While at a hospital one day, getting treated for knife wounds she received from some ten-year-old who didn’t like onions on his pizza, Clair met her future husband and all-around clown, Dr. Heathcliff Huxtable. A short wooing period occurred wherein Cliff made it clear to Clair that were she to join in a civil union with him they’d both have a lot of money, a lot of kids, a nice brownstone in the nice part of Brooklyn, (which is about as realistic as having a summer place in Brigadoon) and each week they’d have some wacky adventures, where they’d learn from their children almost as much as they teach them. Each adventure would be wrapped up in under 30 minutes and would bring them closer together as a family.
This sounded like the cat’s pajamas to Clair, so she immediately married Cliff, cut off all ties to her family and quickly jumped into bed to get impregnated by her new, rubbery-faced husband.
Over the course of the 70s, Clair pushed out five children. Four daughters and a son. They all grew to be well-adjusted, creative and smart children, (except for the second oldest daughter, who turned out to be some kind of hippy who dropped out of college, after one year, to marry Lenny Kravitz).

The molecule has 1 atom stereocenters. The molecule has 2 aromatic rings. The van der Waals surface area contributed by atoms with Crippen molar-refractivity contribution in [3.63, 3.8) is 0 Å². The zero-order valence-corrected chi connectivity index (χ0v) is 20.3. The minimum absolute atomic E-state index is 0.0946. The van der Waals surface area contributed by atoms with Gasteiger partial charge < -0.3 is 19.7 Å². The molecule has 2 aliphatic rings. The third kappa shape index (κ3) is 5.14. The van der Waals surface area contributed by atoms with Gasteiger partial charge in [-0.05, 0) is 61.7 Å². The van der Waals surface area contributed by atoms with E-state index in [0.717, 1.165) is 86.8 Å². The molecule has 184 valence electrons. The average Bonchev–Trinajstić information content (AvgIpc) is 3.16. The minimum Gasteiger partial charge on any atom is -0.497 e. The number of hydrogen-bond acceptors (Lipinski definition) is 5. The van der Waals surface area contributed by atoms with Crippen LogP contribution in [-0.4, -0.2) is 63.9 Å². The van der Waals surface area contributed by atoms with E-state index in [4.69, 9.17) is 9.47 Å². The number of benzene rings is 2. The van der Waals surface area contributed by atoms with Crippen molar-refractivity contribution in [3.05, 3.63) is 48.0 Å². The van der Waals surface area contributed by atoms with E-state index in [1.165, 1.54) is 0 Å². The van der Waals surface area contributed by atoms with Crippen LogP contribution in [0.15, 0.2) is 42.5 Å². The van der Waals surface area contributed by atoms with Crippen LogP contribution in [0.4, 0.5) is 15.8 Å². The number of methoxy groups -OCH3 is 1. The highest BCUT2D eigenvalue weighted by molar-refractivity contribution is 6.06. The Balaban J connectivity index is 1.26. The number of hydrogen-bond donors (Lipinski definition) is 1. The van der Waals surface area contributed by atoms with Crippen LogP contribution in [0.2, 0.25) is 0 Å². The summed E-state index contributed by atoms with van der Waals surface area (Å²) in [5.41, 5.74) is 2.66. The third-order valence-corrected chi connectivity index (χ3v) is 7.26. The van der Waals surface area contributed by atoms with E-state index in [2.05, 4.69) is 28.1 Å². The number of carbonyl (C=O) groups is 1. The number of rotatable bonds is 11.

With Clair’s help, her children grew up healthy, intelligent, funny and well-rounded. It was her dedication to her many children that made the Huxtables such an excellent-functioning family unit. Even with the 90-hour work weeks, Clair was never too busy or too tired to come home and praise her daughter Rudy for her latest macaroni collage, or to help dyslexic Theo get through his English homework. The rest of the kids were on their own though.